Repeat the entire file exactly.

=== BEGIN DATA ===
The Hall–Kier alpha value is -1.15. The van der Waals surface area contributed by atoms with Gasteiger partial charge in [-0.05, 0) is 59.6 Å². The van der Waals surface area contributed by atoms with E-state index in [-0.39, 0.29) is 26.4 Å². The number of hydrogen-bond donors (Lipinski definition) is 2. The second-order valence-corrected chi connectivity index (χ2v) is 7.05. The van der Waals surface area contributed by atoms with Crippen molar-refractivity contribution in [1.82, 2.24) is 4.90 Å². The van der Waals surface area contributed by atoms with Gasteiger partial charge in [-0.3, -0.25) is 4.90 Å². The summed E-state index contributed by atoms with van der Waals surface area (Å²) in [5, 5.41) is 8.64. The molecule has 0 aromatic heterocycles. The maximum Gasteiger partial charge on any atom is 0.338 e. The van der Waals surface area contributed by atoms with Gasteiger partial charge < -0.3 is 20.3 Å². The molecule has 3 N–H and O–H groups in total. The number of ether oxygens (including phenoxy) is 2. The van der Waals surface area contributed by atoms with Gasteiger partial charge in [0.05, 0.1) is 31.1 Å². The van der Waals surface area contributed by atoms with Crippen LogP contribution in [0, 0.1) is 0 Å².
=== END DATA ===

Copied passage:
The Hall–Kier alpha value is -1.15. The van der Waals surface area contributed by atoms with Gasteiger partial charge in [-0.05, 0) is 59.6 Å². The van der Waals surface area contributed by atoms with E-state index in [-0.39, 0.29) is 26.4 Å². The number of hydrogen-bond donors (Lipinski definition) is 2. The second-order valence-corrected chi connectivity index (χ2v) is 7.05. The van der Waals surface area contributed by atoms with Crippen molar-refractivity contribution in [1.82, 2.24) is 4.90 Å². The van der Waals surface area contributed by atoms with Gasteiger partial charge in [-0.3, -0.25) is 4.90 Å². The summed E-state index contributed by atoms with van der Waals surface area (Å²) in [5, 5.41) is 8.64. The molecule has 0 aromatic heterocycles. The maximum Gasteiger partial charge on any atom is 0.338 e. The van der Waals surface area contributed by atoms with Gasteiger partial charge < -0.3 is 20.3 Å². The molecule has 3 N–H and O–H groups in total. The number of ether oxygens (including phenoxy) is 2. The van der Waals surface area contributed by atoms with Gasteiger partial charge in [0.05, 0.1) is 31.1 Å². The van der Waals surface area contributed by atoms with Crippen LogP contribution in [0, 0.1) is 0 Å².